My Overwatch doppelgänger: Mei

My husband started playing Overwatch on a free-to-play weekend around Thanksgiving.  He opened the game and started scanning through the playable characters, asking me, “Which one should I play?”  Neither of us knew anything about the characters at all, neither backstory nor in-game abilities, but several of them looked cool.  Then he pulled up one defensive character, and I started squealing: “Her! Pick her!”

I had discovered Mei, my Overwatch doppelgänger.

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Basically, I am Mei and Mei is me.  Here are some details that illustrate my point.

Let’s start with the name:

  • You may notice a similarity between “Mei” and my screen name “Mei-Mei,” but it’s actually even better than that.  Mei’s full name is Mei-Ling, which you may recall is exactly the name of the anime character I took my pen name from (Li Meiling from Cardcaptor Sakura).

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Moving on to appearance:

  • I’ve already stipulated that I’m not Asian, but I am a girl, and I also wear nerdy glasses.
  • Mei’s default “skin” is a blue parka, and my favorite color is blue.
  • Speaking of the parka (which Mei wears because she was cryofrozen and now does ice attacks), I am always cold, and I would love to wear such a parka and boots all the time.  Especially since we are getting plenty of lake effect snow this weekend.
  • Unlike your standard female video game character, Mei is…not skinny.  She has a very real-world-normal body type, and it reminds me a lot of mine.  (Overall, I think Overwatch did a great job with body diversity in all the characters.)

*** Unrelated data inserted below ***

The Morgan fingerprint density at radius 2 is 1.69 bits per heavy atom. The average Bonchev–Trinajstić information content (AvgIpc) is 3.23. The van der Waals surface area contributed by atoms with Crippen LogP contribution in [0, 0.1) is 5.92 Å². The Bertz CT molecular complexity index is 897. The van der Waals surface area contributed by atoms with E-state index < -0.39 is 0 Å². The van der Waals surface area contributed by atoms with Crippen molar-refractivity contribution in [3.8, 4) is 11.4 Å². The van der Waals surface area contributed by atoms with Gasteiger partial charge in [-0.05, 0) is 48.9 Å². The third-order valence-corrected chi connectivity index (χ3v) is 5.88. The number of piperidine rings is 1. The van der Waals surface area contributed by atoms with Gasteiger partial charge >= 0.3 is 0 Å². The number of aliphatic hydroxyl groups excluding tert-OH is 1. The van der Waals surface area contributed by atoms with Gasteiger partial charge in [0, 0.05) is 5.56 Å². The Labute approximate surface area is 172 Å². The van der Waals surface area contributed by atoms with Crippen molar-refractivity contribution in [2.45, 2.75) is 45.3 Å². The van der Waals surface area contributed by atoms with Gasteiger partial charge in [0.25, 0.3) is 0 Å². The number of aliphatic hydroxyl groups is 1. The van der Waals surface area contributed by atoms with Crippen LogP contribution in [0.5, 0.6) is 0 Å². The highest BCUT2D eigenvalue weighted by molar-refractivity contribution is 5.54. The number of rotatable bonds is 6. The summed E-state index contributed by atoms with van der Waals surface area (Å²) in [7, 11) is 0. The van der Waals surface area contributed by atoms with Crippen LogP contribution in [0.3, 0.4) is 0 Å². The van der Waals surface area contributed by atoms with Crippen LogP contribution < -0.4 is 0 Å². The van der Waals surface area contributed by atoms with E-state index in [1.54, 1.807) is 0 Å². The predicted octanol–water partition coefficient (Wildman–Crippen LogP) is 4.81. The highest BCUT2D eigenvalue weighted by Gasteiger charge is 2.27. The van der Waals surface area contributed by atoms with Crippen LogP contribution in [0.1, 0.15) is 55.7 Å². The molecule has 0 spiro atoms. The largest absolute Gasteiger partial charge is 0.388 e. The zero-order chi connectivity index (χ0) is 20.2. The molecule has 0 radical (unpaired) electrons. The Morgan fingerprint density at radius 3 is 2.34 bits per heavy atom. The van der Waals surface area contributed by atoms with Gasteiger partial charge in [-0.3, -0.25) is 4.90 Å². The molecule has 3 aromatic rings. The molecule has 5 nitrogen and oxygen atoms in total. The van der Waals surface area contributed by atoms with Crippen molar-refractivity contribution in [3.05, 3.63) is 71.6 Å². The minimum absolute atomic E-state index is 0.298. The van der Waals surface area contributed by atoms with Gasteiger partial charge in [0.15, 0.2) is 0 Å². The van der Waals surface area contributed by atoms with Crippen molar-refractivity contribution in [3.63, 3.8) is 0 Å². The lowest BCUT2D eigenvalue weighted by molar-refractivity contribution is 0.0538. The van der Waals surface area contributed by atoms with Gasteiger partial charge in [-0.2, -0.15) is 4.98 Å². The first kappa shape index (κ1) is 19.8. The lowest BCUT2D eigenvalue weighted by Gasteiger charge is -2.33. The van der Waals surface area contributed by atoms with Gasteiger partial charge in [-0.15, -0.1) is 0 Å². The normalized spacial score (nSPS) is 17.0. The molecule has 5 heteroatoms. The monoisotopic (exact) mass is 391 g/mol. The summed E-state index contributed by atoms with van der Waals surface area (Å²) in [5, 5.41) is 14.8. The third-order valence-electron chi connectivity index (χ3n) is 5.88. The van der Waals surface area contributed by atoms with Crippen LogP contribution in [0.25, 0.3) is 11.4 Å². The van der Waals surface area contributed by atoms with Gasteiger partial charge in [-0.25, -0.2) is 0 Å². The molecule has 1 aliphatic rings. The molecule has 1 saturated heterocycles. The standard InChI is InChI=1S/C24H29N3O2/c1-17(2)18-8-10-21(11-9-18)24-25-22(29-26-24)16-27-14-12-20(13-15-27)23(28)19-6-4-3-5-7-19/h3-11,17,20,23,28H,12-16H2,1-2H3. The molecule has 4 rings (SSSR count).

• She has the cutest hair pin!  I would totally wear that!

mei-medal

Now regarding personality:

  • Mei clearly has a dorky sense of humor because one of her emotes is “A-Mei-zing!”  She also has a few ice puns (a la Mr. Freeze).  I’m not really one for puns myself, but I do have a quirky sense of humor.
  • Another classic emote is her “Sorry, sorry, I’m sorry, sorry.”  This is totally me–I’m one of those people that apologize for everything, even when it’s not my fault.
  • She has a cute little robot-pet-thing that assists with her abilities, and I could not live without my pets (currently two cats, one of which looooooves to “help”).
  • Aaaand last but most important: Mei is a scientist, specifically concerned with the environment.  I am also a scientist, and though I’m a biologist and not a climatologist, I have long been a supporter of environmental conservation.

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There’s one more thing that interests me about Mei that has to do with her style of gameplay.  I’ve come to learn she’s actually one of the most hated characters in the game.  Mei is a “defensive” character, who freezes opponents and puts up ice walls to block access to areas.  Consequently, when you are playing against an effective Mei, your offensive characters can be shut down pretty well, and it can feel like you aren’t actually doing anything at all (one of the most frustrating feelings for a gamer).